Cranberries and Climate Change in Grow Magazine

Cranberries were featured in the latest article about the challenges that agricultural producers face in a changing climate. Rebecca Harbut and Ed Grygleski were interviewed about the unusual weather patterns that stressed the vines this past growing season. See pages 3 and 4 of the article for their contribution.

The College of Agricultural and Life Sciences, at University of Wisconsin-Madison, publishes Grow Magazine three times a year, highlighting agricultural research in Wisconsin. The University offers a free subscription, go here for the subscription form. For a pdf copy of the latest Grow issue, Spring 2013, go here.

— Liz Bosak

Cranberry Pollination Research at the University of Wisconsin

In the spring and summer of 2012, Hannah Gaines, a PhD student in the Entomology Department at the University of Wisconsin, did experiments in the field and in the greenhouse to better understand what non-bee factors may be influencing cranberry pollination.

Hannah's cages

Monitoring one of my pollination treatment cages in the field.

Hannah's greenhouse experiment

Hand pollinating cranberry plants in the greenhouse.

Hannah's greenhouse experiment

Hand pollinating cranberry plants in the greenhouse.

To learn more about her work on native pollinators, see this article.

Spotted Wing Drosophila in Cranberry: Is this an Issue?

Here is an article from the Wisconsin State Cranberry Growers’ Association newsletter about recent research in the Steffan lab:

Cranberries and spotted wing Drosophila (SWD) in Wisconsin

Shawn Steffan (USDA-ARS Madison, WI), Jana Lee (USDA-ARS Corvallis, OR), Laura Lavine (Washington State University), Doug Walsh (Washington State University), Chase Metzger (Washington State University), Juan Zalapa (USDA-ARS Madison, WI), Christelle Guédot (University of Wisconsin-Madison), and Phil Pellitteri (University of Wisconsin-Madison).

This holiday season, there will be one demographic that won’t want to eat fresh cranberries: spotted wing Drosophila maggots. Drosophila suzukii, commonly known as SWD, does not appear to like cranberries very much. Following multiple replicated trials using ripe, under-ripe, and over-ripe organic Wisconsin cranberries, SWD females would not (or could not) insert eggs into under-ripe or ripe cranberries. This suggests that healthy, current-year fruit should be safe from attack.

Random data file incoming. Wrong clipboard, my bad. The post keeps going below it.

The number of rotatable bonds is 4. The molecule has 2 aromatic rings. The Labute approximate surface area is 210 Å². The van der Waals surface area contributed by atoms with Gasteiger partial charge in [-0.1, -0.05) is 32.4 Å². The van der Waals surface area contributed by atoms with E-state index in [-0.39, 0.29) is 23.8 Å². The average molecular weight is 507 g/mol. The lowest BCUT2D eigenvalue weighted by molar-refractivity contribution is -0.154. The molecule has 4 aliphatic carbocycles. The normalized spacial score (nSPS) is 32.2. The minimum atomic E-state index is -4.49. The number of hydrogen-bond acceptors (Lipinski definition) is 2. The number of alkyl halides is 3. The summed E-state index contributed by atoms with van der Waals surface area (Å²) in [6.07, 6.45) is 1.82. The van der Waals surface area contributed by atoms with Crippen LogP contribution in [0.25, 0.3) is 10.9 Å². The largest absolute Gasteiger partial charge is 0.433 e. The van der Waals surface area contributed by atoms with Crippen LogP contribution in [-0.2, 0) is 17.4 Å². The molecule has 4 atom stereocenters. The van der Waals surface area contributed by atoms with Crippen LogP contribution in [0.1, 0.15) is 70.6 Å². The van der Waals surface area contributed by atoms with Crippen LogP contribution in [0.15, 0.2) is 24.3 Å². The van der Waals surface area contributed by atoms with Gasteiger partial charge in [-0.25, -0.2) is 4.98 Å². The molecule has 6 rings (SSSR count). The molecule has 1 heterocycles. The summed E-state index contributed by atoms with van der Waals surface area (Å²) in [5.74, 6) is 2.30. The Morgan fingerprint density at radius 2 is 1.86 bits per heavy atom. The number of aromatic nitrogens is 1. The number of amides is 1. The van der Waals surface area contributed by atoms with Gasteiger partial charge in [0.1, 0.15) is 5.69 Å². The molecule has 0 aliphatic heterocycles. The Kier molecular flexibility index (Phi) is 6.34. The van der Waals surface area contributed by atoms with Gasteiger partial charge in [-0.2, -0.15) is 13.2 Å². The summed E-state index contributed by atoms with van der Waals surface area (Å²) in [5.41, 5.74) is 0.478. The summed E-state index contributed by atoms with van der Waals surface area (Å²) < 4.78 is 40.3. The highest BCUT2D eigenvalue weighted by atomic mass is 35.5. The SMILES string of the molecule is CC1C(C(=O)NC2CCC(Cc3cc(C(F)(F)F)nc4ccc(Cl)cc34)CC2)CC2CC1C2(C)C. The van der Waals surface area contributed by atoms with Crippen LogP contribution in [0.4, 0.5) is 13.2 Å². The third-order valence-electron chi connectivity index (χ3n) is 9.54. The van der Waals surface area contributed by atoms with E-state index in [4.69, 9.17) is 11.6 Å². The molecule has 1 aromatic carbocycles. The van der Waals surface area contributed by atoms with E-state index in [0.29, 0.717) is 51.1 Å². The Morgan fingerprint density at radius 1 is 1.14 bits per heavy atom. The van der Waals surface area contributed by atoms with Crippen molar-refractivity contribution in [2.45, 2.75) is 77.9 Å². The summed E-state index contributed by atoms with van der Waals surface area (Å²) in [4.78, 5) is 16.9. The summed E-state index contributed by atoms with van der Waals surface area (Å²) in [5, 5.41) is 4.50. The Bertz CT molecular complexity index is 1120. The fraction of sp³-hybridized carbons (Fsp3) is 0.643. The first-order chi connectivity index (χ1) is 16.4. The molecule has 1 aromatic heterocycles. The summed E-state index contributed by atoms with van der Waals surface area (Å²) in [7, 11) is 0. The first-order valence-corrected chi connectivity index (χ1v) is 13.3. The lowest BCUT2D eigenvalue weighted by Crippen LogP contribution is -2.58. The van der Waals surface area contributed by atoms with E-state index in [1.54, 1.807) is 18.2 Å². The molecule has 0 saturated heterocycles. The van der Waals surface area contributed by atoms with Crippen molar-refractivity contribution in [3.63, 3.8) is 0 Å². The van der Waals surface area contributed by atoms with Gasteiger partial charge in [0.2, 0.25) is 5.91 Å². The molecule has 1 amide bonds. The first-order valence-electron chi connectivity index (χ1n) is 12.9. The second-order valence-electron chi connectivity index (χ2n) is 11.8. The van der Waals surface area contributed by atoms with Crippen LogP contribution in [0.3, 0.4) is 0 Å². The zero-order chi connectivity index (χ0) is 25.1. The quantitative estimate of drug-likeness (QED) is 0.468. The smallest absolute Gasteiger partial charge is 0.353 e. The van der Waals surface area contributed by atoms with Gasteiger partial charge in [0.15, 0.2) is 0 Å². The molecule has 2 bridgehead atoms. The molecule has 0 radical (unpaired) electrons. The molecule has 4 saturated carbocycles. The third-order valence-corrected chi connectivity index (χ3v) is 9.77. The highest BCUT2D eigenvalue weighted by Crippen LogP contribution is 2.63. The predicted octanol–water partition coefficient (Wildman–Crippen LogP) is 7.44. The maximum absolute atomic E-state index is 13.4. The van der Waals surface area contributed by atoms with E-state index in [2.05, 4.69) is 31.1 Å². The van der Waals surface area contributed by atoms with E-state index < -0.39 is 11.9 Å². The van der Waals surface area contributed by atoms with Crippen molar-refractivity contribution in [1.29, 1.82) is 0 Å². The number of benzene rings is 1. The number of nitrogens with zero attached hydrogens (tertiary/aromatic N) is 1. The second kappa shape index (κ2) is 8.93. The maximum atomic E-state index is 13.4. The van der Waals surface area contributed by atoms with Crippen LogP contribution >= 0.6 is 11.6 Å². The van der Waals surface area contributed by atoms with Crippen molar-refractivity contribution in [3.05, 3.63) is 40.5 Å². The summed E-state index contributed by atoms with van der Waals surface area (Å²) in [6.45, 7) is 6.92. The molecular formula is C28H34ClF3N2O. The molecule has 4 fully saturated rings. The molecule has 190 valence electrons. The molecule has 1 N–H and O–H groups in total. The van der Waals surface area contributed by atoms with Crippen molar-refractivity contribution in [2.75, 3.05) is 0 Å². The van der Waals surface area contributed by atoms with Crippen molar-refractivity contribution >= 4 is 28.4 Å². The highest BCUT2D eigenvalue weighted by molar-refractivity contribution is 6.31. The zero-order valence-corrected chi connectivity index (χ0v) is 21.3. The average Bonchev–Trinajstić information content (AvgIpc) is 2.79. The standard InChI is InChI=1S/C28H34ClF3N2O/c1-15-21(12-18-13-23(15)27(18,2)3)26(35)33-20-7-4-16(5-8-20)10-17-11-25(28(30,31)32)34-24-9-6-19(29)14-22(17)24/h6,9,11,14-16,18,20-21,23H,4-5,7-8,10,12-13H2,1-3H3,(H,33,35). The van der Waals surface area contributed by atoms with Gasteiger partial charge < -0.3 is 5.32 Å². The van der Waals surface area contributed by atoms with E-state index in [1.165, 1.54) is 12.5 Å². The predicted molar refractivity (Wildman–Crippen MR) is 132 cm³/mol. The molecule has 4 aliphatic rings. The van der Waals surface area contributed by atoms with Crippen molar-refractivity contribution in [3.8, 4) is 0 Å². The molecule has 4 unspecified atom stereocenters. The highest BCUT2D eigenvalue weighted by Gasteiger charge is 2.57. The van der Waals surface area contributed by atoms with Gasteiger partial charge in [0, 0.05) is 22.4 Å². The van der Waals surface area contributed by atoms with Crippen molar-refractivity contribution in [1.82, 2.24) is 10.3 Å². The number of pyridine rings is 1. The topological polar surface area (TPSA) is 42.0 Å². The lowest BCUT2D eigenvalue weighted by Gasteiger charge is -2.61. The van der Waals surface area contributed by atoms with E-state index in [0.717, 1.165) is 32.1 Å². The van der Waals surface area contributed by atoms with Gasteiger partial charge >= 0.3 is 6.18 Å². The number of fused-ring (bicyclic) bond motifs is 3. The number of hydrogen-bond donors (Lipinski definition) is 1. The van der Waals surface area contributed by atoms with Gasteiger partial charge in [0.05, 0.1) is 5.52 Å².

Scaptomyza (Drosophilid)

Among the over-ripe, decaying cranberries (harvested, frozen, thawed, refrigerated) just two eggs were found among many berries, but no mature larvae were detected, and no adults emerged. Fortunately, rotting fruit don’t make it into the harvest because they generally don’t float. Decaying fruit get devoured every spring and summer by other drosophilid flies (see photograph above), various beetles, and countless hordes of mites and springtails.

While none of the SWD larvae successfully developed within the highly acidic flesh of fresh cranberries, studies using physically damaged cranberries showed that SWD could develop to adulthood. Again, these berries represented wounded, decaying fruit, not the sort of berries that would get harvested. That said, SWD populations could build within cranberry beds and potentially play a role in regional source-sink dynamics.

Unfortunately, SWD females love blueberries and raspberries—this we learned early. The good news for cranberry growers is that SWD adults have only rarely been trapped in/near cranberry beds, and in these cases, a blueberry or raspberry patch was nearby.

So, the take-home message: current-year cranberries (that aren’t damaged and/or rotting) appear to be safe from SWD attack. Conversely, last-year’s decaying bounty of unharvested cranberries may be vulnerable. SWD populations will likely be found each spring and summer in fruit-growing regions, but the risk to cranberry production seems minimal.

If you are suspicious of any infested fruit, contact your local Extension agent.

For other fruit crops, here is a list of resources that may be helpful:

University of Wisconsin Extension has released an article on Spotted Wing Drosophila, Drosophila suzukii, with several suggestions for scouting and trapping the fruit flies.

University of Wisconsin-Madison has a website about the Spotted Wing Drosophila in Wisconsin.

The University of Minnesota and Michigan State University have web pages with extensive lists of resources including a map of counties with SWD in Minnesota and Wisconsin.

North Carolina State University’s Small Fruit and Specialty Crop IPM blog

Pacific Northwest Insect Management Handbook SWD page

–Liz Bosak

Update on a Frosty Spring for Fruit Crops in the Midwest

Click here for the latest article from the Wisconsin State farmer discussing this year’s early Spring and cool temperatures. A Michigan State University extension article covers growing degree day accumulations for this Spring and its impacts on grape production. If you’d like all of the gory details of how frost injures plant tissue, then check out Janna Beckerman’s article at Purdue University.

The National Agricultural Statistics Service offers weekly email updates for a variety of crop data including crop-weather data, for more information go here and for Wisconsin click here.

Still want more information, check out this earlier post.

–Liz Bosak

Wisconsin Fruit Crops and Frost Injury this Spring

Recently, Shawn posted an article on the Entomology Department’s website about frost injury to cranberries in Wisconsin, follow this link.

For more information about spring frost injury in Wisconsin fruit crops, go to the University of Wisconsin Extension Fruit Crops website.

Specifically, see Rebecca Harbut’s article on “Understanding Frost in Fruit Crops”. She and Patty McManus have another article on “Impacts of High Spring Temperatures on Fruit Crop Management”.

–Liz Bosak